At the end of October, I shared some pictures from a drive I took with my Dad, my aunt, and my grandparents when I was visiting South Carolina back in September. It's the beginning of December (the warmest and fallest feeling day we've had in weeks) now and I'm ready to share the second and final part of this little series! I've got an hour and my second cup of coffee and a fresh bite from the writing bug, so let's go....
It's been 10 weeks since that rainy day in September when nothing was going right and yet everything was perfect. I think my Dad may have known where he was going all along, but maybe he really was making his mind up as the day wore on. After winding our way through this road and that road, up into the mountains, and in parts of North and South Carolina that none of us had laid eyes on in YEARS, we made it to the spot where we would get our hike in.
Hooker Falls Dam is a spot that my Dad used to take us to. We hiked the trails, rode horses, played in the water (my brother may or may not have had one of his many water related "there he goes" again moments there) and enjoyed countless day trips to these woods. We all piled out of the car armed with the umbrellas that my Grandpa packed (that man is the essence of preparedness) and made our way to the trailhead. It was barely drizzling by now so we were eager to take our time and enjoy this hike we had all set our minds on!
I pulled out my camera right away and started taking pictures of everything that I saw. The falls may be small, but they are peaceful and beautiful. When my Dad first started dabbling in photography he spent some time playing with techniques at this spot. One shot ended up framed and many a lazy summer afternoon was spent staring at that picture which used to hang on my Grandma's stairwell. What I'm trying to say is that I love this spot.
Hiking with my Dad and his parents is one of my favorite things. Everyone is quiet as they take in the scenery. There is ALWAYS something to laugh about and no one is in a hurry. I wonder if hiking these trails will be the same once they are all gone. They truly did teach me MY kind of hiking and I've yet to meet anyone that hikes quite like they do. My Grandma ALWAYS wears flip flops and she ALWAYS keeps up just fine. My Grandpa is the watchdog warning of danger and quick to offer whatever he has in his back pocket for "emergencies" (water? umbrella? an extra hat? snack?). Hiking was a highlight of my summers when I was growing up and looking back I realize how carefree those trips made me feel. Maybe that's what I loved best.
This September Thursday was no different. Everyone had aged about ten years since our last hike. My brother had no idea I was in SC and was experiencing his final day at police academy. My Grandma still wore her flipflops, my Grandpa was still the watchdog, my Dad was close by, and I was as carefree as I was in the days gone by. Hooker Falls Dam's magic was as breathtaking as always.
The rain picked up as we headed to the car. We piled back in one last time and began the drive to the house. The last leg of the trip was the quietest and I'm pretty sure it was because we were all mulling over the day's adventure. I snapped a few more pictures. We pulled over once to take pictures of this horse which proceeded to pose for a few shots and then turn around when he'd had quite enough. We finished off the snacks and drinks my Grandpa packed and before we knew it night was falling and we were home. I went to bed knowing that that day was going to be one of my favorites from the trip.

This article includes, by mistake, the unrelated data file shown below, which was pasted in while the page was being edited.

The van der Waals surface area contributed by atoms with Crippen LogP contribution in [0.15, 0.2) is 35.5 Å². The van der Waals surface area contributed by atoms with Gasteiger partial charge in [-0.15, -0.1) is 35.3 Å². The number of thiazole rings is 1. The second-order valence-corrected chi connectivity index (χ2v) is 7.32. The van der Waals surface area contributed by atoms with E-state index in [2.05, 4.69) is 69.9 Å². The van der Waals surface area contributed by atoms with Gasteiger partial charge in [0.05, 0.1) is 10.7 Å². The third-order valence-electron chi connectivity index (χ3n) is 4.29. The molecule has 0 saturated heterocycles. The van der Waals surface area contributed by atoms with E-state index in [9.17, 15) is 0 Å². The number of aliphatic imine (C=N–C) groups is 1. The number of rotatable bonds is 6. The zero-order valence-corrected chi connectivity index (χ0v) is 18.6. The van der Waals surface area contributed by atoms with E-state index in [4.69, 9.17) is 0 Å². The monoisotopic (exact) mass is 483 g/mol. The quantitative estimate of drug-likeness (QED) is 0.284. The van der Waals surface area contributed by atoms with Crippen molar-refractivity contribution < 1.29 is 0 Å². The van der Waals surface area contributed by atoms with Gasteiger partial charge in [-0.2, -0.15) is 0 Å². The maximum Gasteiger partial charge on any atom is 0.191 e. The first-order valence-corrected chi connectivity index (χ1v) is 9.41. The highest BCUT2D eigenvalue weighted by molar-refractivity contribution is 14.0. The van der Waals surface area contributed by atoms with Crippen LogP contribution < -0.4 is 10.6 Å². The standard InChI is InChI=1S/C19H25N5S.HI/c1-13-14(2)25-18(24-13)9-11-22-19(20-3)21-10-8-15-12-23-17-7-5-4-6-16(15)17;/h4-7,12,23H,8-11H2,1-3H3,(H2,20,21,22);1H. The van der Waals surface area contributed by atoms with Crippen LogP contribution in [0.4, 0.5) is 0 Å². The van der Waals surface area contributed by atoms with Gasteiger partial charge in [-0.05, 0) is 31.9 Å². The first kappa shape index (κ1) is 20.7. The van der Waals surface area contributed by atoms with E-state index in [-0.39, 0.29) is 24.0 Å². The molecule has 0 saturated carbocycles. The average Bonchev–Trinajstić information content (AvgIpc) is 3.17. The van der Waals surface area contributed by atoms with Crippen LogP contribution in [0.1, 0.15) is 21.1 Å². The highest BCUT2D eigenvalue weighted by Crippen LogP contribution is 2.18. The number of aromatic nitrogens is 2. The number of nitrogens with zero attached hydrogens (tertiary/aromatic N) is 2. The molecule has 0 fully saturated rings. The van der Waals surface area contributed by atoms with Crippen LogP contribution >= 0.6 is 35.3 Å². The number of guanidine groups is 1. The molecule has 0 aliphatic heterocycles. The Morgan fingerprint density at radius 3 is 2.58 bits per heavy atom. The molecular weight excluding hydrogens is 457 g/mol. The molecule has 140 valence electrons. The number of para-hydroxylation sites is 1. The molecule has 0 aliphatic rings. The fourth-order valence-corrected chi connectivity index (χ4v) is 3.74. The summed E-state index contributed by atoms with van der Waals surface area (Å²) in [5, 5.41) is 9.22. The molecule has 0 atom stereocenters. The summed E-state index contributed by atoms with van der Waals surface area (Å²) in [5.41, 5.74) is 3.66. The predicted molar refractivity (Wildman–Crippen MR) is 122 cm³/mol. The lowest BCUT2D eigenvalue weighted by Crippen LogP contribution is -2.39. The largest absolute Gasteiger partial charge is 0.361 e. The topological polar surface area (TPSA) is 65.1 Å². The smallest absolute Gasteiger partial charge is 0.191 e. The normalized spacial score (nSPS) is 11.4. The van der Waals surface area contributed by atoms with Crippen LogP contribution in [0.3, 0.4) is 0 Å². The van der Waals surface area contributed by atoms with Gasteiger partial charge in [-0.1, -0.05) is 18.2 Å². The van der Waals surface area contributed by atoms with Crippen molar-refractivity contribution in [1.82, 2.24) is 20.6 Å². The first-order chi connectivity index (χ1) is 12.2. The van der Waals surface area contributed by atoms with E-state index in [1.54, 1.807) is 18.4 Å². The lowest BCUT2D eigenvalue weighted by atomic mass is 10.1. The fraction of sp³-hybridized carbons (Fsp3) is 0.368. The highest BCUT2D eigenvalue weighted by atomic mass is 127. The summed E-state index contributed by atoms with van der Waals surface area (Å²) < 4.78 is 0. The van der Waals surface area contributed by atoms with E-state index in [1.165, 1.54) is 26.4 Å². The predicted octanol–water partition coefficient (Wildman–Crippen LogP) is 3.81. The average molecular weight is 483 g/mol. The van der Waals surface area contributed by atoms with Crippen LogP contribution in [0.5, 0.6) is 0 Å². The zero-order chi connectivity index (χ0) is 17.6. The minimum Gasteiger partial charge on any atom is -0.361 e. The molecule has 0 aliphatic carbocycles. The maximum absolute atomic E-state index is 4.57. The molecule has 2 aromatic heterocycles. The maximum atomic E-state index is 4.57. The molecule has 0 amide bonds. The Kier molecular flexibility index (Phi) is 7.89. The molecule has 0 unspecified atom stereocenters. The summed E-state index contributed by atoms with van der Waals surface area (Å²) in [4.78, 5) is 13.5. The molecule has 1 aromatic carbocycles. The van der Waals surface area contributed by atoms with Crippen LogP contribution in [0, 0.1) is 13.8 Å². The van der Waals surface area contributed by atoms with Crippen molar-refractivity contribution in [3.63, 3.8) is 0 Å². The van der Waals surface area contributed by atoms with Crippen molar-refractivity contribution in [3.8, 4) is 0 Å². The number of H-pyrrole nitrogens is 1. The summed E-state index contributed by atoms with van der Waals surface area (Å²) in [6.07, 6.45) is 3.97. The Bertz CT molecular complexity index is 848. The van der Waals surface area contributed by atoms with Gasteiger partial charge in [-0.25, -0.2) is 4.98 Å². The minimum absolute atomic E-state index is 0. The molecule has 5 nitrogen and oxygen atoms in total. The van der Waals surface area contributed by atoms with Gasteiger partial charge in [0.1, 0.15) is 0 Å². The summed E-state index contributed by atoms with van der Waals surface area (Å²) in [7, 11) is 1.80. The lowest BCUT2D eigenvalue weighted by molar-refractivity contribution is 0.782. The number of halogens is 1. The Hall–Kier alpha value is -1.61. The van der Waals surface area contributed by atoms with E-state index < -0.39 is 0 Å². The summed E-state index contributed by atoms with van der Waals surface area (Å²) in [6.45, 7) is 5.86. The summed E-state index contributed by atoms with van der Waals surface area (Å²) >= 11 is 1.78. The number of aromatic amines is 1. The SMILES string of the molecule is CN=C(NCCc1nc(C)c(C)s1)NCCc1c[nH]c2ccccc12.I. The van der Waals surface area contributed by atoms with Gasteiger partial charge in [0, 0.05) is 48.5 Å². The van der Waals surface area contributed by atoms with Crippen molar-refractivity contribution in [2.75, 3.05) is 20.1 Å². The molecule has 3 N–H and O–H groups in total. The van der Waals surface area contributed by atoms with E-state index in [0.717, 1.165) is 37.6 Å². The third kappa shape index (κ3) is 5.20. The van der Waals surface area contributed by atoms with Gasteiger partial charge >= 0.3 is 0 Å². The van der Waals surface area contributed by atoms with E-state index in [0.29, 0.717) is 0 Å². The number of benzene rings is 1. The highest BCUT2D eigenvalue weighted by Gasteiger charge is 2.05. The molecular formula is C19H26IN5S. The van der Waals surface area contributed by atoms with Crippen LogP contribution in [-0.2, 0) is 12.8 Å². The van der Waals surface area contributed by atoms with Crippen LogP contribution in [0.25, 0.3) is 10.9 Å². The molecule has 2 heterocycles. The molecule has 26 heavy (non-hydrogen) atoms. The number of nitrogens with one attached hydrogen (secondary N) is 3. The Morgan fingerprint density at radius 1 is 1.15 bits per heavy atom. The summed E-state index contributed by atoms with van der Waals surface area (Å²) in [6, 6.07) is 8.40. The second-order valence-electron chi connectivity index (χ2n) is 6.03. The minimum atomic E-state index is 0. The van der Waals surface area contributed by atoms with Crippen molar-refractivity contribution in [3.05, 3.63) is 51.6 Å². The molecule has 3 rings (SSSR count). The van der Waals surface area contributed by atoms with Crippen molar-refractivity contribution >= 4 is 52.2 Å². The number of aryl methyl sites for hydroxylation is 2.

Ten weeks later, I've realized that that day held a lesson that's going to do me a lot of good in this season I'm in now. The road blocks were MANY and yet there was always another route. Plan A got swapped for Plan B and yet Plan B really was better than Plan A could have ever hoped to be. Making our way past the change ups was memorable...It's still with me 10 weeks later in a special kind of way. The joy that day brought was a result of my willingness to make the most of the day, roadblocks and all.
We've been at the Queen's Cottage for about three months now and I never quite know how to explain things or plan for the future, so life kind of feels like one great big Plan B. And actually, if I'm honest, it feels more like I'm on Plan J by now. The secret to being carefree and embracing that peace that God promises to His people is trusting Him the same way that I trusted my Dad that Thursday in September. It might feel foolish. It might not make sense to me or to those around me. It might not change the world...But when God's people trust Him (and live like it) they are a testimony to the reality of His sovereign grace. The words I've been clinging to over the last five years still ring true today and I'm grateful for another reminder of them.
"The life of the godly is not a straight line to glory, but they do get there...There are rock slides and precipices and dark mists and bears and slippery curves and hairpin turns that make you go backwards in order to go forwards. But all along this hazardous, twisted road that doesn't let you see very far ahead there are frequent signs that say, 'The best is yet to come.'" - John Piper